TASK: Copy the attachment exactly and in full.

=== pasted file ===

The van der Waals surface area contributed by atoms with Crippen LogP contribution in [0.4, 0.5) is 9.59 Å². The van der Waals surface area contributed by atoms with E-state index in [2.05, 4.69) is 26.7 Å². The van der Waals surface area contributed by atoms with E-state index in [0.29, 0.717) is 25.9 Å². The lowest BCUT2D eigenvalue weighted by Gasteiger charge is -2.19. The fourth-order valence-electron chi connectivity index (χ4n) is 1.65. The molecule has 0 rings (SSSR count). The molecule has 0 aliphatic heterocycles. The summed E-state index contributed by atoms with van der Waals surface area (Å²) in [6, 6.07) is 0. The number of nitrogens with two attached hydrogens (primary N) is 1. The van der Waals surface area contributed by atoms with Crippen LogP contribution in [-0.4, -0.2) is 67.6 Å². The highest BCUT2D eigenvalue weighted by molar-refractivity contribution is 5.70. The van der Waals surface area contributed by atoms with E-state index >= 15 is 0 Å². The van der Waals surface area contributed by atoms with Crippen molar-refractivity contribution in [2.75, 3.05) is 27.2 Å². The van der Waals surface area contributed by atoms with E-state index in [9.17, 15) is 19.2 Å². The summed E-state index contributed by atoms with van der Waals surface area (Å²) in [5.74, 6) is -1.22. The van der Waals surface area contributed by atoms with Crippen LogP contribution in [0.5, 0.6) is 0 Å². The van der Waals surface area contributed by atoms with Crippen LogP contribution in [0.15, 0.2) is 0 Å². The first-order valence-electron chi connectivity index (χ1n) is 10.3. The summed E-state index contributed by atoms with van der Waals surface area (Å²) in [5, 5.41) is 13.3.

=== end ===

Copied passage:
The van der Waals surface area contributed by atoms with Crippen LogP contribution in [0.4, 0.5) is 9.59 Å². The van der Waals surface area contributed by atoms with E-state index in [2.05, 4.69) is 26.7 Å². The van der Waals surface area contributed by atoms with E-state index in [0.29, 0.717) is 25.9 Å². The lowest BCUT2D eigenvalue weighted by Gasteiger charge is -2.19. The fourth-order valence-electron chi connectivity index (χ4n) is 1.65. The molecule has 0 rings (SSSR count). The molecule has 0 aliphatic heterocycles. The summed E-state index contributed by atoms with van der Waals surface area (Å²) in [6, 6.07) is 0. The number of nitrogens with two attached hydrogens (primary N) is 1. The van der Waals surface area contributed by atoms with Crippen LogP contribution in [-0.4, -0.2) is 67.6 Å². The highest BCUT2D eigenvalue weighted by molar-refractivity contribution is 5.70. The van der Waals surface area contributed by atoms with E-state index >= 15 is 0 Å². The van der Waals surface area contributed by atoms with Crippen molar-refractivity contribution in [2.75, 3.05) is 27.2 Å². The van der Waals surface area contributed by atoms with E-state index in [9.17, 15) is 19.2 Å². The summed E-state index contributed by atoms with van der Waals surface area (Å²) in [5.74, 6) is -1.22. The van der Waals surface area contributed by atoms with Crippen LogP contribution in [0.5, 0.6) is 0 Å². The van der Waals surface area contributed by atoms with Crippen LogP contribution in [0.15, 0.2) is 0 Å². The first-order valence-electron chi connectivity index (χ1n) is 10.3. The summed E-state index contributed by atoms with van der Waals surface area (Å²) in [5, 5.41) is 13.3.